Joe: For me it's when you clinch an amazing job for someone who's trying to save for a house for example or is completely new to the industry. I think it comes back to the fact that we always want the best for our models. It's a financial path for some and an opening of doors for others as they meet so many different people in different careers. It's a really eye-opening job being a model.

     I feel as though the role of a Casting Director must have come out of necessity or did it always exist?


Joe: The role of the Casting Director has always existed, but I think it's become more prominent because the market is so much more saturated. There are 33 agencies now in London so obviously clients can't possibly have relationships with all of them. 
Hannah: Clients don't have the time to filter through everyone and that's the Casting Director's responsibility now. 

 

     Models 1 is the longest running agency in Europe. How have you managed to maintain that longevity, prestige and reputation in the agency?


Joe: The way it runs has been handed down through generations. We have a very respectful approach towards every part of the industry and that rubs off on our new bookers too. 
Hannah: We've worked very hard on our brand image as well, John Homer (Managing Director) certainly does. We're very conscious of working on both the internal and external image of the agency aside from just the models. We have a good reputation for being good people to models, to clients, to staff, it's so important that's maintained, at home and internationally as well. 

 

     How do you maintain strong relationships with the international agencies?


     Hannah: We travel to see them quite often and vice versa. These relationships are so important because you want all of these agencies to have the same idea about what you want this girl to be doing and where she's going within her career. It's in everyone's best interest. 
Joe: You always have to trust that these agencies are making the right decision for the model, not just for the money. 


     Hannah, you signed with the agency at 16 and moved to London straight away. Then later on in your twenties, you became a booker. How smooth was this transition from model to booker?

 
     Hannah: I knew being 5 ft 7 and not leaving London very much for work meant that I needed to think about my career after modelling. It was Karen who helped guide me into working at the office, so I got my first job there whilst Donna Green (Senior Men's Division Bookings Agent) was on maternity leave. At the time the job transition felt very accidental but looking back I think it had always been in the back of my mind! 

 

     Joe, what was the biggest difference between working on the Women's and Men's board?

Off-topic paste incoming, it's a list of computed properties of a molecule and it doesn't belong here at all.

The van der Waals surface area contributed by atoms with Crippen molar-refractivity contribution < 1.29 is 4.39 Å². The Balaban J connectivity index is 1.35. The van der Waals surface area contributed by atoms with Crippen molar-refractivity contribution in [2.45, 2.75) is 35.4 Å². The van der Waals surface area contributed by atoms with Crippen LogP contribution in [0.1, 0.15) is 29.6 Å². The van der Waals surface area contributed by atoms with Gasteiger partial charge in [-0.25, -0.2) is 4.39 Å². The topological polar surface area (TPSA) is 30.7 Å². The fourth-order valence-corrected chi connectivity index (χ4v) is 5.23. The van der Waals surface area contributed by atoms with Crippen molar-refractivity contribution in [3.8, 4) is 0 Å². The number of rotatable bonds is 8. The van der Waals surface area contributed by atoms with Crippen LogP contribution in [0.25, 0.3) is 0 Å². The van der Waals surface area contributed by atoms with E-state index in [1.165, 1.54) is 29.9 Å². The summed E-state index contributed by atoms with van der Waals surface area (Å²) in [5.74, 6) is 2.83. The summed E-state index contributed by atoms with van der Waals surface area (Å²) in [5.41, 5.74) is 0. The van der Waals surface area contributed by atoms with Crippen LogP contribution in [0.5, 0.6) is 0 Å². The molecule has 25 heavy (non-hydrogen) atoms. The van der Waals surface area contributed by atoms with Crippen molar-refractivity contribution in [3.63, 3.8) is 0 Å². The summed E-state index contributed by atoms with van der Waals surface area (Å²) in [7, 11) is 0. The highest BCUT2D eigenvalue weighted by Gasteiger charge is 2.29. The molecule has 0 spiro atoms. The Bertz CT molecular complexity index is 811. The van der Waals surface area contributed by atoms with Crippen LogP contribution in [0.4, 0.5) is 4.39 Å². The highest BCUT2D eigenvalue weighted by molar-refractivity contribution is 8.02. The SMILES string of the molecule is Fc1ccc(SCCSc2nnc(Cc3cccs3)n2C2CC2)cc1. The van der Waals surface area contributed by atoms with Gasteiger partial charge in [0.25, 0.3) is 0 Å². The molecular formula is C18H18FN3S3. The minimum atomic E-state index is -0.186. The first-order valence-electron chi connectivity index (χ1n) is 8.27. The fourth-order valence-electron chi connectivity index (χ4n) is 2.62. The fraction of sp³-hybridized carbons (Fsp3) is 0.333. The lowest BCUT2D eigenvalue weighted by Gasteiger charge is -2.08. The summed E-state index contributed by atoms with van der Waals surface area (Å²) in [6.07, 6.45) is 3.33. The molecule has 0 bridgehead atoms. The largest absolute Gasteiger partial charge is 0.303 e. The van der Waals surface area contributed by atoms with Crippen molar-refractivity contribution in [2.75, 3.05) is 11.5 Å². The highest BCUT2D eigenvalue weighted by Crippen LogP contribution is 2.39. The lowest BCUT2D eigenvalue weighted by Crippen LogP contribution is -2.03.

Joe: I think initially it was the attitude guys had towards modelling. This job is famously more of a female focussed industry and now guys have been chucked into the mix too, but they don't really know how to deal with it. Guys have a very different attitude towards modelling, young guys even more so. I've been quite surprised by how many of them don't answer their phone, or get into a fight and turn up to a job with a black eye, or shave their heads without telling us. You have to pick your battles when it comes to addressing problems like that. There's so much effort and emotion that we as team put into every element of this job, so it gets to a point where there's nothing we can do. 

 

   

 

 


     If you could change one thing about the industry what would it be? 


     Joe: For me, I'd love to banish all the egos and anger that comes with the job. We get quite deep into things at our job here because we're so passionate about it, but we also need to check in and realize what we're doing. It's an industry that should be happy, it should be creative, and it should be positive, and I think people lose sight of that sometimes. There's just no point. 
     Hannah: Egos just get in the way of things happening. We've got a fun job and we're so lucky to do what we do, so sometimes people need to take a reality check. 
What do you think makes a successful model? PERSONALITY. 

 

     The gender pay gap is quite rightly being highly publicised at the moment, however fashion is the only industry in the world where women are paid significantly more than men. Do you think this is changing or ever will change? 


     Joe: This is a very controversial question. I think certainly as an agency, we're always fighting to get the best rates for our guys, but we also understand why women are paid more. It's purely down to the fact that women sell more products. 
     Hannah: I think it will change, but also, if you take the male/female element out of it and you look at the models for a second as a product, market forecasts dictate that women book more jobs than men, meaning they're more in demand and probably shift more volume in monetary value for the client, so therefore, there is a higher budget. I still think that, because of the gender pay gap argument, it will equalize, but I always think, can't we just have that one industry where us women do better? Can't we tackle all the other industries where women are paid far less than men first, before we solve the fashion industry? Brands like Topshop/Topman and ASOS, have to pay the same amount to men and women because they're equally weighted. 

 

     How responsible do you feel as bookers to help with a model's career after modelling? 


     Joe: It comes back down to the individual again because some models in their 30s genuinely haven't even considered life after modelling. It's a very difficult job to let go of because you could be quiet for a while but then suddenly get paid £10k for one job and then you think you're back in the game. 
     Hannah: I think we take it quite seriously in attempting to prepare a model with the knowledge that it doesn't last forever. I think a problem for us all is that time passes very fast. So ultimately, I would always encourage a girl to have an idea of what they want to do after modelling by 25/26, just prepare for it even if you don't need it.